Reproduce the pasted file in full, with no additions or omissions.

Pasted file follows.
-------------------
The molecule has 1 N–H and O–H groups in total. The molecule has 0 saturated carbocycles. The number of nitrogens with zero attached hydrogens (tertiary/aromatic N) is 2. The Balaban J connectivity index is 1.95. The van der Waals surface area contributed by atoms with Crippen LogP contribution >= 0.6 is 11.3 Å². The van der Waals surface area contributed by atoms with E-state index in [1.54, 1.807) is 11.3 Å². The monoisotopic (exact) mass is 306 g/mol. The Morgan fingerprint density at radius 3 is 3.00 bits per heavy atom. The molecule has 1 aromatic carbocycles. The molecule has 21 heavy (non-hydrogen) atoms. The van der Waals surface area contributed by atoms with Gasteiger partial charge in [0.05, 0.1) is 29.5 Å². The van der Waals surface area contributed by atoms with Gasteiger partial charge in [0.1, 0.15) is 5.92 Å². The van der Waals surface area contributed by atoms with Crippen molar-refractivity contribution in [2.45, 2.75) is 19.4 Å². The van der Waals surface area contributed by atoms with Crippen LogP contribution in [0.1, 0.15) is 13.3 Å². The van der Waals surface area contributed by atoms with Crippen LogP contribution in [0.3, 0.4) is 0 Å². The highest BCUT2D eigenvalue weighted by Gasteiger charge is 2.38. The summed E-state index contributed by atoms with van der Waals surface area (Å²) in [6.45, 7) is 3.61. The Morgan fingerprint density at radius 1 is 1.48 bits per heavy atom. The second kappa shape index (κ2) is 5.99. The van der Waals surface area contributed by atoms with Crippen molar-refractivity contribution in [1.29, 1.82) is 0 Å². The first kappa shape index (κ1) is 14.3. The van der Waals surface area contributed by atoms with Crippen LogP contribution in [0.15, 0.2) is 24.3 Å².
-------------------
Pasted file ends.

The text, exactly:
The molecule has 1 N–H and O–H groups in total. The molecule has 0 saturated carbocycles. The number of nitrogens with zero attached hydrogens (tertiary/aromatic N) is 2. The Balaban J connectivity index is 1.95. The van der Waals surface area contributed by atoms with Crippen LogP contribution >= 0.6 is 11.3 Å². The van der Waals surface area contributed by atoms with E-state index in [1.54, 1.807) is 11.3 Å². The monoisotopic (exact) mass is 306 g/mol. The Morgan fingerprint density at radius 3 is 3.00 bits per heavy atom. The molecule has 1 aromatic carbocycles. The molecule has 21 heavy (non-hydrogen) atoms. The van der Waals surface area contributed by atoms with Gasteiger partial charge in [0.05, 0.1) is 29.5 Å². The van der Waals surface area contributed by atoms with Gasteiger partial charge in [0.1, 0.15) is 5.92 Å². The van der Waals surface area contributed by atoms with Crippen molar-refractivity contribution in [2.45, 2.75) is 19.4 Å². The van der Waals surface area contributed by atoms with Crippen LogP contribution in [0.1, 0.15) is 13.3 Å². The van der Waals surface area contributed by atoms with Crippen LogP contribution in [0.3, 0.4) is 0 Å². The highest BCUT2D eigenvalue weighted by Gasteiger charge is 2.38. The summed E-state index contributed by atoms with van der Waals surface area (Å²) in [6.45, 7) is 3.61. The Morgan fingerprint density at radius 1 is 1.48 bits per heavy atom. The second kappa shape index (κ2) is 5.99. The van der Waals surface area contributed by atoms with Crippen molar-refractivity contribution in [1.29, 1.82) is 0 Å². The first kappa shape index (κ1) is 14.3. The van der Waals surface area contributed by atoms with Crippen LogP contribution in [0.15, 0.2) is 24.3 Å².